Text messaging has overtaken calls as the lead means of communication in the UK for the first time, a new study by regulator Ofcom has found.
With 58 per cent of UK adults using text messages on a daily basis to keep in touch with friends and family, Ofcom’s Communications Market Report has shown that texts now far eclipse speaking on a mobile phone, social networking and even face-to-face contact as the most often used method of communication.
As smartphones become an increasingly essential aspect of our daily lives, latest figures have revealed that the average British adult now sends 200 texts per month, more than double the figure of four years ago. Despite the rising popularity of text messages, mobile phone calling times has dropped for the first time with the UK’s 125 billion minutes logged in 2010 reducing to 124 billion in 2011.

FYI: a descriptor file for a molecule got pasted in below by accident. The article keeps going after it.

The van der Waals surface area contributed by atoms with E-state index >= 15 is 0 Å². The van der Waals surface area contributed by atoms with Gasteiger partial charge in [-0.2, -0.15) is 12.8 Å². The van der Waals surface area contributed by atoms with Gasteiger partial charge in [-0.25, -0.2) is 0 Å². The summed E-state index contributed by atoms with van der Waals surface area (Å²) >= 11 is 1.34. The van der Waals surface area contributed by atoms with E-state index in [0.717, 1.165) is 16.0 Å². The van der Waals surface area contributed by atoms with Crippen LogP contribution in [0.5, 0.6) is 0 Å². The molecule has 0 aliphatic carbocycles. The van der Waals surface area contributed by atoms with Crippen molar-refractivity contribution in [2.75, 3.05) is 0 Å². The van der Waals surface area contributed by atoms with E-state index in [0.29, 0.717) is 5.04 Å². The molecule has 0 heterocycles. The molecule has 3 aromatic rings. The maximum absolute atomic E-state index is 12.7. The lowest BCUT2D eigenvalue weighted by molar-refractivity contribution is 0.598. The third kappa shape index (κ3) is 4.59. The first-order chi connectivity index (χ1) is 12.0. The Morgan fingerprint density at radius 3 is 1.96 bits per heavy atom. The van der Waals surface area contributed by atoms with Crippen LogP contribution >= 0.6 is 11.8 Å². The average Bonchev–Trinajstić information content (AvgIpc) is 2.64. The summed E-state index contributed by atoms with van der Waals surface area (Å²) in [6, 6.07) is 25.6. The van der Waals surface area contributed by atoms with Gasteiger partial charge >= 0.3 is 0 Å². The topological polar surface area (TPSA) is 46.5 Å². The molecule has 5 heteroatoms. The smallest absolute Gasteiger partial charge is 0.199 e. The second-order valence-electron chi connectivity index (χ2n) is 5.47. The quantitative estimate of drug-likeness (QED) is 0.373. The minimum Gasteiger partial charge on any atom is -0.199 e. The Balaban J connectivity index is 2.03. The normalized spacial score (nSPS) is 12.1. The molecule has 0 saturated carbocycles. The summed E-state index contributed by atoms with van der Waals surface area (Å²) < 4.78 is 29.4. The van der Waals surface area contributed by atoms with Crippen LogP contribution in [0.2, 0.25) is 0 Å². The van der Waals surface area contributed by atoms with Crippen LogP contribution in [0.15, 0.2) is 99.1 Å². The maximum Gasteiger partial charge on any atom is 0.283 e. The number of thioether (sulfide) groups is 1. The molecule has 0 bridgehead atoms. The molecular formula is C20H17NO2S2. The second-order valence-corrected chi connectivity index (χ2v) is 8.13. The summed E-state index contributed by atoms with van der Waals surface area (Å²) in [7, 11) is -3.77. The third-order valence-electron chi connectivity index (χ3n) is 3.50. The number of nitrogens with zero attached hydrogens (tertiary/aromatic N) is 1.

“Over the past year there have been some major shifts in the way we communicate with each other,” said James Thickett, Ofcom’s director of research. "By far the most popular means of communication on a day-to-day basis is by text messaging."
He added: “Texting is seen as a traditional means of communication these days but it is still continuing to grow. Our research reveals that in just a few short years, new technology has fundamentally changed the way that we communicate.
"Talking face to face or on the phone are no longer the most common ways for us to interact with each other. In their place, new forms of communications are emerging which don't require us to talk to each other - especially among younger age groups. This trend is set to continue as technology advances and we move further into the digital age."
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